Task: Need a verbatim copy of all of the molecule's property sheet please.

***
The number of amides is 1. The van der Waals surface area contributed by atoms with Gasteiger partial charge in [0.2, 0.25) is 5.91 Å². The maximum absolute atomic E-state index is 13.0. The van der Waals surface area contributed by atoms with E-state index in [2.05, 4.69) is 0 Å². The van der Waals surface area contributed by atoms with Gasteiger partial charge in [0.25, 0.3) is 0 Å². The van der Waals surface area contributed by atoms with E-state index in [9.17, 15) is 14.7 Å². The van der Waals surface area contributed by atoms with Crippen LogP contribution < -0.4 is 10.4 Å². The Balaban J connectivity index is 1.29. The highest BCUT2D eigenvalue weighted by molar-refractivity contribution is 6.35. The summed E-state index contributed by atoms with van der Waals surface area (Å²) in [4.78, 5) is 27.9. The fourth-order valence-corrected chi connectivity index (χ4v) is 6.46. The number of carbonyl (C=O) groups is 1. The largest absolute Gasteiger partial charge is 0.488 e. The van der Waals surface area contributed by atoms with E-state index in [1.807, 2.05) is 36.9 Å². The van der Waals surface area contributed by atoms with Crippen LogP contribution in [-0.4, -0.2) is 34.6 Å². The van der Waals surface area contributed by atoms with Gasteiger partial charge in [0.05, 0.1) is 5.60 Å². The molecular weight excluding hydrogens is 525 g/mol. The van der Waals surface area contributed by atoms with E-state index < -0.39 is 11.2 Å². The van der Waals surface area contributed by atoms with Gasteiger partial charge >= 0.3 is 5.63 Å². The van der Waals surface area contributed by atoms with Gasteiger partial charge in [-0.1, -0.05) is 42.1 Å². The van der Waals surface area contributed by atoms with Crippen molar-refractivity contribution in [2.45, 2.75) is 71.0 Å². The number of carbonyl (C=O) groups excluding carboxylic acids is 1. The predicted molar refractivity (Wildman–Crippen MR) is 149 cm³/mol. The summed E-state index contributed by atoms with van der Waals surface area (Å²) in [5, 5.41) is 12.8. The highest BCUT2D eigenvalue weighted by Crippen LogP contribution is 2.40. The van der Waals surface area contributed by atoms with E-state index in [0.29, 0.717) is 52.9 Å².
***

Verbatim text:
The number of amides is 1. The van der Waals surface area contributed by atoms with Gasteiger partial charge in [0.2, 0.25) is 5.91 Å². The maximum absolute atomic E-state index is 13.0. The van der Waals surface area contributed by atoms with E-state index in [2.05, 4.69) is 0 Å². The van der Waals surface area contributed by atoms with Gasteiger partial charge in [0.25, 0.3) is 0 Å². The van der Waals surface area contributed by atoms with E-state index in [9.17, 15) is 14.7 Å². The van der Waals surface area contributed by atoms with Crippen LogP contribution < -0.4 is 10.4 Å². The Balaban J connectivity index is 1.29. The highest BCUT2D eigenvalue weighted by molar-refractivity contribution is 6.35. The summed E-state index contributed by atoms with van der Waals surface area (Å²) in [4.78, 5) is 27.9. The fourth-order valence-corrected chi connectivity index (χ4v) is 6.46. The number of carbonyl (C=O) groups is 1. The largest absolute Gasteiger partial charge is 0.488 e. The van der Waals surface area contributed by atoms with E-state index in [1.807, 2.05) is 36.9 Å². The van der Waals surface area contributed by atoms with Crippen LogP contribution in [-0.4, -0.2) is 34.6 Å². The van der Waals surface area contributed by atoms with Gasteiger partial charge in [0.05, 0.1) is 5.60 Å². The molecular weight excluding hydrogens is 525 g/mol. The van der Waals surface area contributed by atoms with E-state index < -0.39 is 11.2 Å². The van der Waals surface area contributed by atoms with Gasteiger partial charge >= 0.3 is 5.63 Å². The van der Waals surface area contributed by atoms with Gasteiger partial charge in [-0.1, -0.05) is 42.1 Å². The van der Waals surface area contributed by atoms with Crippen molar-refractivity contribution in [2.45, 2.75) is 71.0 Å². The number of carbonyl (C=O) groups excluding carboxylic acids is 1. The predicted molar refractivity (Wildman–Crippen MR) is 149 cm³/mol. The summed E-state index contributed by atoms with van der Waals surface area (Å²) in [5, 5.41) is 12.8. The highest BCUT2D eigenvalue weighted by Crippen LogP contribution is 2.40. The van der Waals surface area contributed by atoms with E-state index in [0.29, 0.717) is 52.9 Å².